The Brief Story of Microfiction

The way I see it, microfictions are very short stories which (like any good writing) have a beginning, a middle, and an end, but tell their story in as few words as possible – usually in a paragraph, or a page or two. When I talk about microfiction, I incorporate the terms flash fiction, short shorts, postcard fiction, sudden fiction and even prose poetry, using it as an umbrella to cover all shorter stories. Some are firm about the division between prose poetry and microfiction, but given that the forms are so closely linked, and so similar in their purpose, I will discuss them together here. So, how did it all start, and where is it going?

The Theory
With links to haiku and haibun, ketai and Twitter literature (Twitlit), microfiction has a surprisingly long history, and a changeable present. Haiku has a strong, and older, influence on microfiction, because the form encourages the writer to use tightly restrained language, but at the same time reach a moment of change or epiphany. Haibun is a combination of prose and haiku – almost echoing the purpose of the paradoxical prose poem. Ketai and Twitlit are both forms of microfiction which have evolved to suit technology, the former being stories that fit into a mobile phone text message, and the latter stories which can fit the obligatory 140 characters of Twitter feeds. In fact, microfiction has close links with the internet and online publications, probably because they are so easy to read in one go.

But despite a long history in China and Japan (where they can be known as “palm-sized” stories or “smoke-long” stories), Latin America and some parts of Europe, microfiction only came to prominence in the UK as its popularity rose in the USA in the twentieth century. Ernest Hemingway, Raymond Carver and Margaret Atwood all used the form, with Hemingway creating the famous six word short: “For sale: baby shoes, never worn.” In some American bookstores, you might even find a microfiction section. In the UK, I doubt you would, but microfiction is certainly on the rise, and has been published in collections and anthologies for a few decades. Perhaps the microfiction section is only moments away. British writers such as Dan Rhodes have had considerable success writing microfiction; surprising, maybe, for a form only lately given the credit and cachet it deserves. In fact, microfiction now has grown so important that the Bridport Prize organisers have created a special category solely for flash fiction submissions.

Interest in the form is also apparent  in Wales. Richard Gwyn’s delightful collection of prose poems, Walking on Bones, is now ten years old, although these intricate tales of the more mundane aspects of life were found confusing by some at the time, when prose poetry had less recognition. The Western Mail reprinted a prose poem of Gwyn’s in its Poetry Corner, and an angry reader sent in a letter of complaint that the piece should not have been included there, because it didn’t rhyme. Yet years later, when a microfiction of mine was published in the same place, there was no response. It seems that back then, microfiction and prose poetry didn’t have a definite place in the literary world. But now, I think that microfiction has earned its place as a literary form with function and a purpose: to tell a story in a restrained form. Competitions and microfiction anthologies have more prominence in the UK and in Wales now, too, with Welsh publishers such as Leaf and Cinnamon giving writers a chance to play with the form, and a new collection of Gwyn’s (Sad Giraffe Café) has just been published. Perhaps microfiction's not as new as it may seem – think of parables and fables, for example – but it’s become a genre all of its own.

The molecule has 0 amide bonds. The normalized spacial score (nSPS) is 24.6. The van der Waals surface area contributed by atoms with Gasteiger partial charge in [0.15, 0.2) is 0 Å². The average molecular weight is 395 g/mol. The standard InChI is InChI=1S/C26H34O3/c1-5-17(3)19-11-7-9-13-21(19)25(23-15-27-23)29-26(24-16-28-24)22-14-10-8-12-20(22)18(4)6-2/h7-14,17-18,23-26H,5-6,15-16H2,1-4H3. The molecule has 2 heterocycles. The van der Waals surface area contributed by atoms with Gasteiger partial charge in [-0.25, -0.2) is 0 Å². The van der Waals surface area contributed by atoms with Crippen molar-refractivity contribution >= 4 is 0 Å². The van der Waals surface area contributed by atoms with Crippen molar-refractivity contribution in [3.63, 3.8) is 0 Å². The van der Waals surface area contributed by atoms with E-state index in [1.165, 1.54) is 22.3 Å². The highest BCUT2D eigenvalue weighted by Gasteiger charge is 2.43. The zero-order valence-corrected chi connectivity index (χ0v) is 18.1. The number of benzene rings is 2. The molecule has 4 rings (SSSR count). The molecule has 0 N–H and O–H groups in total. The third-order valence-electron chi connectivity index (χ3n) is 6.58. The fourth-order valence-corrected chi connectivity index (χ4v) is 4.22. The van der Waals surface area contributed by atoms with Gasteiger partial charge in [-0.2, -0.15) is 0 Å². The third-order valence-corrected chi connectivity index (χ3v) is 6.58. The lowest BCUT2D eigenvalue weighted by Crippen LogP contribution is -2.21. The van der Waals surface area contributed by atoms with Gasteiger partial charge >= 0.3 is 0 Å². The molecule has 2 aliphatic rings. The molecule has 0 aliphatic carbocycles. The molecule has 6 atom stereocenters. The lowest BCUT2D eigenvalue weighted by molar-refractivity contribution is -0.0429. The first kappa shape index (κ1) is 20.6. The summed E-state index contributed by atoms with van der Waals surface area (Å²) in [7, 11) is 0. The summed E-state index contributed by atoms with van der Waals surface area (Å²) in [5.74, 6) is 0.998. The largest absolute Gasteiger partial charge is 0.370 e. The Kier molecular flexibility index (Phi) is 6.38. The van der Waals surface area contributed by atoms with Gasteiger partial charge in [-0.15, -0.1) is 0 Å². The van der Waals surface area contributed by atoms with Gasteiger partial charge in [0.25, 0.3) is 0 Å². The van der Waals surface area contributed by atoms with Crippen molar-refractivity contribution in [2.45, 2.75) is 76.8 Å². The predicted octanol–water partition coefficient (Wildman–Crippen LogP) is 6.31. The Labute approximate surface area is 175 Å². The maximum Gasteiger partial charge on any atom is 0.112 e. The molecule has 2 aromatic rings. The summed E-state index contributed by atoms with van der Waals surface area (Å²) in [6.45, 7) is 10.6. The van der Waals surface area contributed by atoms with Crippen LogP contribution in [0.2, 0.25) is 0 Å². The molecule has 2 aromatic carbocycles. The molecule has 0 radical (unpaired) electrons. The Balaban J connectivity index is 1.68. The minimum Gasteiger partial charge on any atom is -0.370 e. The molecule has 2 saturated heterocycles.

The Practice The thing about microfiction is that a good example seems simple: easy to write, and easy to read. A perfect microfiction has a significance more often associated with poetry, but must balance its poetic moments with the weight of prose. That’s not easy; in fact, much like any writing, it’s hard. Good microfiction shows a whole world in miniature, a character’s life story in a microcosm, or what could have been the plot of a novel in a nanosecond. There’s much to condense, much left unspoken to the point that the writer makes a pact with the reader: you will not be told everything, you will guess and then, in return, be allowed to interpret the stories as you wish. The language used is often sparse and precise; a rhythm is usually incorporated which is compacted into minimalism, making the stories sit on a knife-edge between what is told and what is assumed. Richard Gwyn also suggested that there should be a lightness and an energy to microfiction, and often this goes hand in hand with its precision.

Sometimes surreal and sometimes comical, dark or bright, the content of microfiction is never prescribed. You can write about anything – just make sure it has a point. This is an extremely pertinent lesson to learn: even if you write microfiction which isn’t that good, the difficulty in crafting it may well help you to understand your creative process further. That makes it relevant to the way we write, too: it can be an exercise, a way to describe one small but wholly significant moment, or a way to write poetically but within a prose form. Up for a challenge? Well then, give it a go.

Holly Howitt